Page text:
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Treatment of Myocarditis

Conventional treatment of patients with myocarditis begins with guideline-directed management of arrhythmias and heart failure. When specific causes can be identified, targeted therapy is indicated, according to a review article. Myocarditis can be reversible, and the main goals of treatment are “biventricular unloading, adequate systemic and coronary perfusion, and venous decongestion, in an effort to prevent multiorgan dysfunction and provide a bridge to recovery, transplantation, or use of a durable assist device.”

Medications used for heart failure depend on whether patients are hemodynamically stable or unstable. “Patients with hemodynamically stable heart failure should be treated with diuretic agents, angiotensin-converting–enzyme inhibitors, or angiotensin-receptor blockade and beta-adrenergic blockade,” explain the authors. “Additional treatment with aldosterone antagonists should be considered in patients with persistent heart failure despite adequate management. Whether early initiation of treatment should also be offered to patients with preserved [left ventricular ejection fraction] in order to reduce inflammation, remodeling, and scarring remains uncertain.”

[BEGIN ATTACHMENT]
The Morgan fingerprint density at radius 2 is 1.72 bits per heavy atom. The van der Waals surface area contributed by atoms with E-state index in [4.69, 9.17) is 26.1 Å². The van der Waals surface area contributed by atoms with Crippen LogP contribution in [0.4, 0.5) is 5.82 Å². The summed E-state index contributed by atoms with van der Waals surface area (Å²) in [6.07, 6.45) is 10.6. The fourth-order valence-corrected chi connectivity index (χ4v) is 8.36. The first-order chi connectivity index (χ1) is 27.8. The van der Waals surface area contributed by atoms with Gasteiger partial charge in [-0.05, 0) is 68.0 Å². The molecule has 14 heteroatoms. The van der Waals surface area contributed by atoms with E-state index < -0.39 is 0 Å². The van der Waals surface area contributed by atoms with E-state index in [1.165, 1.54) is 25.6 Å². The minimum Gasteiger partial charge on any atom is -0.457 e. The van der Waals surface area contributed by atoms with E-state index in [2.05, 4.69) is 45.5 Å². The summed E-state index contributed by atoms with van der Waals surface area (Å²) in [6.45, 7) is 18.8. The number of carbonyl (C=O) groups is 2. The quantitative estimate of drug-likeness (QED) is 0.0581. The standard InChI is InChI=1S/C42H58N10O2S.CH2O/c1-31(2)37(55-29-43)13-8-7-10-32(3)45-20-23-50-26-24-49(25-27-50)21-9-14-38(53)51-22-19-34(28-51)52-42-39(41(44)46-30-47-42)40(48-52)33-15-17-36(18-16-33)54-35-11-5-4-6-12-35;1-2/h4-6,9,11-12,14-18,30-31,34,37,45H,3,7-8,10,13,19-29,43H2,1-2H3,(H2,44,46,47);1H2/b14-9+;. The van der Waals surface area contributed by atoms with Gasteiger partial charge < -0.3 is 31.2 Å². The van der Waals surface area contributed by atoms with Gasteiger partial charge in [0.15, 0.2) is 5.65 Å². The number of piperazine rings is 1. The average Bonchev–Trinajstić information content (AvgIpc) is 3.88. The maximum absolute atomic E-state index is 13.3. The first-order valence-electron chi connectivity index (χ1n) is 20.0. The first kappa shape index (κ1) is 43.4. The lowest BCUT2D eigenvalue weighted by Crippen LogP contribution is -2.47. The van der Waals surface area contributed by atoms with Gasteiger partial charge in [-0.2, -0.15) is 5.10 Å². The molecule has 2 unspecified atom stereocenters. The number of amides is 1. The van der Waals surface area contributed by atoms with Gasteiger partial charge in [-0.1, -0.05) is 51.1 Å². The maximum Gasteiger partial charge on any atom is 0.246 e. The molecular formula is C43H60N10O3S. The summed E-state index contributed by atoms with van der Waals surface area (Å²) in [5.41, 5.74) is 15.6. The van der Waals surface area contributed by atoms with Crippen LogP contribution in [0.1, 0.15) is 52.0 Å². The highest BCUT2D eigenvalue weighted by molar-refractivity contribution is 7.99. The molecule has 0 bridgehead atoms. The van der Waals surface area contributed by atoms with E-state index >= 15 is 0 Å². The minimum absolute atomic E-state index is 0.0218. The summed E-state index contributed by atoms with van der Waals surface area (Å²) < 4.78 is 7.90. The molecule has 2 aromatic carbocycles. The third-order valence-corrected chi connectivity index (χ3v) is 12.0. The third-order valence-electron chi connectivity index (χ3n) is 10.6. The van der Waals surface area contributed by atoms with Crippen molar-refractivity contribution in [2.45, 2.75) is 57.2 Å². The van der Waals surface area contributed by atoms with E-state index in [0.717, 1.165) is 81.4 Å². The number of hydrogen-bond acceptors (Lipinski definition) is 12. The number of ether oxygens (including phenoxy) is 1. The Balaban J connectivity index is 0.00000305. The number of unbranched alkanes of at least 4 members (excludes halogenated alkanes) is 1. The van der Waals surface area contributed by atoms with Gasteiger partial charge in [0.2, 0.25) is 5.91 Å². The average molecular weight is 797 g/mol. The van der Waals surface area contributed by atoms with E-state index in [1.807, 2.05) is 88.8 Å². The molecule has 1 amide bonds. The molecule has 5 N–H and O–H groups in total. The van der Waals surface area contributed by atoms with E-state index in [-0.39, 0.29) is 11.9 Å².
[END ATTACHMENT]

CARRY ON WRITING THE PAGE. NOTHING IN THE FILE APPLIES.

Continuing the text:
Inotropic agents are used in managing patients with hemodynamically unstable heart failure. Treatment should be in an ICU with respiratory and mechanical cardiopulmonary support facilities, and clinicians should consider referral to a tertiary care center. Mechanical circulatory support with ventricular assist devices or extracorporeal membrane oxygenation, or ECMO, may be needed to manage cardiogenic shock with severe ventricular dysfunction refractory to medical therapy.

Arrhythmias and conduction disturbances are managed according to current guidelines, with no specific recommendations for myocarditis. Condition-specific therapy of myocarditis is used when a specific cause can be identified, such as in eosinophilic myocarditis, giant-cell myocarditis, and cardiac sarcoidosis. Glucocorticoids, immunosuppressive agents, and antiviral therapy have been studied in clinical trials with varying results.

Source: New England Journal of Medicine